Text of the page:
View Full Version : My Plan

02-18-2005, 05:20 PM
Here is my plan for my newly acquired JBL components (See: "OLD JBL FIND" posted earlier)

I plan on building two front woofer boxes like these:

These will be the front speakers and will contain the JBL 150-4 woofers and I am going to build a horn setup like the pictures...I am thinking a "tree" idea to make the horns seem suspended in space...

For the center I am going to build a similar box and use one of the Altec 603B's.

For the rear I am going to build a couple of "Corner" enclosures like the "Harlan" from 1957 :

These will contain the D130 Extended Range speakers with a single tweeter horn incorporated.

( I know the horns I built look a bit crude, I am going to make better ones out of nicer wood. ;) I built these pretty quickly to get the idea down and see how they would sound, they sound great! :D )

Steve Schell
02-18-2005, 10:42 PM
Hi JBLrocks, congratulations on your successful horn experiments. One reason they sound good is that you have built conical (straight sided) flares. Conicals have some stellar virtues... they maintain excellent dispersion vs. frequency over the angles formed by the horn walls. They also put about the same spectral energy into the reverberant field as their axial radiation, which sounds very natural to our quick processing brains. You might want to try knocking together some larger midrange horns at some point. I use a 300Hz. crossover point, and the best sounding conical mids I have made are 32" long, with a 24" by 28" mouth. A horn like this can provide some real goose bumps, just killer vocal reproduction.

If using passive crossovers I recommend simple first order networks at least as a start. Paying close attention to polarity and to the alignment of the drivers' acoutical centers to be the same to the listening position will allow for really holographic imaging. Don't just try to eyeball this; stretch a string from the center of the listening chair to the matching horns on each side to get things within 1/8"- it's worth the trouble. Placing the horns on a "tree" should work well. Be sure to try placing the h.f. horn between the midrange horn and bass section; I have found that this arrangement works really well.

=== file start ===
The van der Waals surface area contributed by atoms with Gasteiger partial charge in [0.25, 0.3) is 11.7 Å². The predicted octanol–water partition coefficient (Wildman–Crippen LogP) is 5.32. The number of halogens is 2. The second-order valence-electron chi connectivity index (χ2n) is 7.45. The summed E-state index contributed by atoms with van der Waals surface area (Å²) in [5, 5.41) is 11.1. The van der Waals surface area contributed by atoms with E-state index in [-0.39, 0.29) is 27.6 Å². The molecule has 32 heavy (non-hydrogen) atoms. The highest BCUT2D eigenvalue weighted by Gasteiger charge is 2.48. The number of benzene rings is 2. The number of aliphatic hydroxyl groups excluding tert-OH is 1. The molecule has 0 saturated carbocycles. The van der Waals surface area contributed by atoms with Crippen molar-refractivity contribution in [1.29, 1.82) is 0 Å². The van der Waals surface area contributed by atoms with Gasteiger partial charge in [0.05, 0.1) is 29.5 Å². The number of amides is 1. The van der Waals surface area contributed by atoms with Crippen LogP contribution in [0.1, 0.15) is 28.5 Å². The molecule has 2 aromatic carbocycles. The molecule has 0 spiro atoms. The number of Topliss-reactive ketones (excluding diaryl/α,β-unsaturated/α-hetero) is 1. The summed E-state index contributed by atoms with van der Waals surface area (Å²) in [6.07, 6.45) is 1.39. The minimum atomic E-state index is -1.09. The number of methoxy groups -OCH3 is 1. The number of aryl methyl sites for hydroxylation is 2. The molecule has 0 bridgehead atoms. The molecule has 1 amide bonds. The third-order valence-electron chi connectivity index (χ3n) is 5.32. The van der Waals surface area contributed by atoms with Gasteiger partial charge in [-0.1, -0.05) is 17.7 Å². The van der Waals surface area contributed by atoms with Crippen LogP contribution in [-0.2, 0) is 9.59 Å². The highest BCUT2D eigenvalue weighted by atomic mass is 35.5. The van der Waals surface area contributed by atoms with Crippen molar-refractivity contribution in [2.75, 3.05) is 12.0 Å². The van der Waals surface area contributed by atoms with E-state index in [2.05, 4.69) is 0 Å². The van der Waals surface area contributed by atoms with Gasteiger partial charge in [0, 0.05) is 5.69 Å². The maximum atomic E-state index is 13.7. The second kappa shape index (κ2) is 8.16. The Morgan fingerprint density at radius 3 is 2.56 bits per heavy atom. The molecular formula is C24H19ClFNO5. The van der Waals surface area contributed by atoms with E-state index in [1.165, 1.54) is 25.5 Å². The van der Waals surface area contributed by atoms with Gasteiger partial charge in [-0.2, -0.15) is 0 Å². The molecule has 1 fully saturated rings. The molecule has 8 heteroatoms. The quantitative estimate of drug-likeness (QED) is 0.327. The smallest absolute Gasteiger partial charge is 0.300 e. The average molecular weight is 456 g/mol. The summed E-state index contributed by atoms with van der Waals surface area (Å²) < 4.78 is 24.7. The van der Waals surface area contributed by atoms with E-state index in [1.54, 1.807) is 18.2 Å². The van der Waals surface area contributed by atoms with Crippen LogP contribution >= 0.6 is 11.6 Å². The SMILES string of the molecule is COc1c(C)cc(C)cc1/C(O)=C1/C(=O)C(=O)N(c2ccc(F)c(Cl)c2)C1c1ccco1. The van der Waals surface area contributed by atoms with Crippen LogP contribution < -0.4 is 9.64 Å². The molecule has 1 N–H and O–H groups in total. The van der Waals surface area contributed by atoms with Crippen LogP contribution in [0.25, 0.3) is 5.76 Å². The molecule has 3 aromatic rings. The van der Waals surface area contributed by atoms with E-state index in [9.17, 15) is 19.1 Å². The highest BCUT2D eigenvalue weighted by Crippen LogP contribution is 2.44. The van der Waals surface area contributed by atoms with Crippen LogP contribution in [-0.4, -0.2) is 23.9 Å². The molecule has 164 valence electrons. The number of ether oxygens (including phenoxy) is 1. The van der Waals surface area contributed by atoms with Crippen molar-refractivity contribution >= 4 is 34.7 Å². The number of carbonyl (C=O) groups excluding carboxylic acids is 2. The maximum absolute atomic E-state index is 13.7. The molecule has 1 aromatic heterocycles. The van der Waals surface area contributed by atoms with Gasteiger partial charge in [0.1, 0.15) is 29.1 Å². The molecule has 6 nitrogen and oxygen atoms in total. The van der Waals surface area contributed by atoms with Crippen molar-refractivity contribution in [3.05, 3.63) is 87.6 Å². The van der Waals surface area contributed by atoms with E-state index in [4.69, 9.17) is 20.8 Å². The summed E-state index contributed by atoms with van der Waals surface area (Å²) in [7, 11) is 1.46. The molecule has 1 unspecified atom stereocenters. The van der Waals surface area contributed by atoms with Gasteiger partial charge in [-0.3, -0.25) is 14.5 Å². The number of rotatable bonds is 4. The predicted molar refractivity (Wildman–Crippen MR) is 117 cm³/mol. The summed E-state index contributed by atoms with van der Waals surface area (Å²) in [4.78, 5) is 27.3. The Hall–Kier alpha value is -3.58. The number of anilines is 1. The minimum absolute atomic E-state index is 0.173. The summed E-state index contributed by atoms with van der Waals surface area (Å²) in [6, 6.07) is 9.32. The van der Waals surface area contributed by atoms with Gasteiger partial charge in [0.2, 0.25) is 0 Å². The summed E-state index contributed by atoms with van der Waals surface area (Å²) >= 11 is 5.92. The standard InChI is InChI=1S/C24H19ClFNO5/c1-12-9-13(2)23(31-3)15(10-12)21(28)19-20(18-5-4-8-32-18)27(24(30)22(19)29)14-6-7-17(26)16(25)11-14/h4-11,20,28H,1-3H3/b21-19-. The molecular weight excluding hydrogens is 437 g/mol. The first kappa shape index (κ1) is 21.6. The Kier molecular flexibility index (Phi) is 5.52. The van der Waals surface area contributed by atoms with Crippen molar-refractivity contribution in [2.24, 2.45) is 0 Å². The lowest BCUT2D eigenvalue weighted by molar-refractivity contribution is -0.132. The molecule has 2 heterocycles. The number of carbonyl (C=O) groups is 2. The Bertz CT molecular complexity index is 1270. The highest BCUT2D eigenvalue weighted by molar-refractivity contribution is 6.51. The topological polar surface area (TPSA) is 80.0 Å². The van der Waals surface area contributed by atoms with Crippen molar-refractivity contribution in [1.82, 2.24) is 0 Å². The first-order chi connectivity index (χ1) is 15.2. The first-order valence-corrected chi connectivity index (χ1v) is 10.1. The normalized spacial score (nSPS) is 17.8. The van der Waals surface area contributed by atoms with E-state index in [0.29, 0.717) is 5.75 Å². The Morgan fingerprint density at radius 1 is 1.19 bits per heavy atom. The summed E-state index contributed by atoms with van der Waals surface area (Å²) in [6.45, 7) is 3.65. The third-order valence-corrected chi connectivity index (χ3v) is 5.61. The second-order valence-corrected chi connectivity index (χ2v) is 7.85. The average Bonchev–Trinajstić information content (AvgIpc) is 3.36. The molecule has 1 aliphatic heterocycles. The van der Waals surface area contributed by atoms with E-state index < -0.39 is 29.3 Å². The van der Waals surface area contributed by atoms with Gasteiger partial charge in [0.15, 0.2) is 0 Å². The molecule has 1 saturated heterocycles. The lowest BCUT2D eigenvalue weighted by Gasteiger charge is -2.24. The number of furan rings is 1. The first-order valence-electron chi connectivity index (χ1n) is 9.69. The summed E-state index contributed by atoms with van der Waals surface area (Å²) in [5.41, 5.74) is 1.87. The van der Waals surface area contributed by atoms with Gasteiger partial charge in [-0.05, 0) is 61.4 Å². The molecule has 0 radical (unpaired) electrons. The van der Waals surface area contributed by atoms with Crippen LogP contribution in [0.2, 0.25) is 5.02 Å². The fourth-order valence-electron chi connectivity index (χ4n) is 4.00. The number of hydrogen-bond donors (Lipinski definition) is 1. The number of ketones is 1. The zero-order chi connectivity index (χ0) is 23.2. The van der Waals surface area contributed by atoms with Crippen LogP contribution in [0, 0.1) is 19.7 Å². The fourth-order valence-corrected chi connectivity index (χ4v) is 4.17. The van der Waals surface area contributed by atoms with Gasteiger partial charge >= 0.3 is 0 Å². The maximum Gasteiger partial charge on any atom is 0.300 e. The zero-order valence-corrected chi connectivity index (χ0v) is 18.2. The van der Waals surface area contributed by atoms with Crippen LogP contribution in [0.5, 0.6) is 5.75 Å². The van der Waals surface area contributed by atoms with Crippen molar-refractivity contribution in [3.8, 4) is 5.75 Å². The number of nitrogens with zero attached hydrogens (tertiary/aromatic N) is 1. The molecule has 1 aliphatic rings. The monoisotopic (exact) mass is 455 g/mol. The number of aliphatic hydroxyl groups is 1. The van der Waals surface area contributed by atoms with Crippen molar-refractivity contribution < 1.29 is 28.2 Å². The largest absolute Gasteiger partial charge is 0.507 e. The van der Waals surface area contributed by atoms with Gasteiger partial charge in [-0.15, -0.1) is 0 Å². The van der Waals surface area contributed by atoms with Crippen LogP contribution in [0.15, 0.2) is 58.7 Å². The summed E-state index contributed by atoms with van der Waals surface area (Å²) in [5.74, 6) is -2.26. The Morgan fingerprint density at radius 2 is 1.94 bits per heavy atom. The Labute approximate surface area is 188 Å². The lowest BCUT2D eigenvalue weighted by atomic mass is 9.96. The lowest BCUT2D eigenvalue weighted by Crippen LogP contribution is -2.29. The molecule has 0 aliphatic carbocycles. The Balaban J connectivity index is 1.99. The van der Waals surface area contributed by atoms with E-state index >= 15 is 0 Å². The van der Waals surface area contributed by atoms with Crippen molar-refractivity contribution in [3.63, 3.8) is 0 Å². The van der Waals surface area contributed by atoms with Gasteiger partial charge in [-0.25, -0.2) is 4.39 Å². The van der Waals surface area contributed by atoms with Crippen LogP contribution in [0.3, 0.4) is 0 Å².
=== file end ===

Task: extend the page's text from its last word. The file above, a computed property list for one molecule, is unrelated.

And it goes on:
Those bass cabinets should sound good, although you may want to consider building some straight bass horns for those 150-4s eventually.

Have fun! You may want to check in at the Audio Asylum High Efficiency Speakers forum from time to time and check back through the archives- lots of horn experimenters hang out there.

02-19-2005, 04:06 PM
Thanks for your input Steve. :D
Much appreciated!

You know of any places I can get plans for bass horns?
I have checked out highefficiencyloudspeakers.com but they dont have any horn plans...

Thanks again! :D :applaud:

P.S. I'm interpreting the horn size as 32" deep and mouth 24" high by 28" wide... Is this correct?

02-21-2005, 11:13 AM
Having a bit of a problem here...Perhaps someone can help me with it...The horns work so well they make the bass level seem difficient. This is OK on my recievr that had "Loudness" or bass boost control. However, my HT reciever does not have either loudness or boost so the sound is not as good.

Any suggestions?

Woofers are D-130 16 ohm
Horns are dome midrange and dome tweeters (Not sure of brand but nice and hefty, "Made in Germany")
Good X-overs attenuator on MR and TW outputs

:hmm: :cheers: :wave:

02-21-2005, 11:27 AM
Trust in the Zilchster, now, who only recently learned this hisself. You can't reasonably or rationally do this without an RTA. Spend $100 - $200 on eBay and get one.

D130's not gonna give big extended bass, in any case. Also, you've gotta be bi/tri-amped with active crossovers to get control of the system during development.

Otherwise, you're just depending upon luck and you'll spend the rest of your life trying to get it right....

Note: Boost is rarely the answer, except in final tuning. You want to cut to bring stuff into balance, not boost. Invest in L-Pads until you get it figured out.

02-21-2005, 11:34 AM
ummmmmm what is a RTA? :o:

sorry i'm pretty new at this

02-21-2005, 11:50 AM
RTA is "Real Time Analyzer." It's a device with a microphone that "listens" to the system with pink noise playing and displays the spectrum of the output, each 1/3 octave. With it running, you dial you crossover frequencies and attenuation to balance the system.

It's how the sound reinforcement guys "tune" the system to the venue to get it right. You're just peein' upstream trying to do this stuff without one. Read up my current "Quick and Dirty 4430" thread for more, and that's just working with a two-way system. Also, use forum "Search" to see how others use them here. Little tweaks make BIG differences in how a system sounds, and you need instrumentation to understand and control what's going on.

There's ways to do it with your PC, as well. Other members will have to help you with that. For now, I like the stand-alone DOD unit Mr. Widget has loaned me, but there are others, too....

02-21-2005, 01:35 PM
Thanks for the info :D
Like I said, I am a bit new to this!

:hmm: :wave: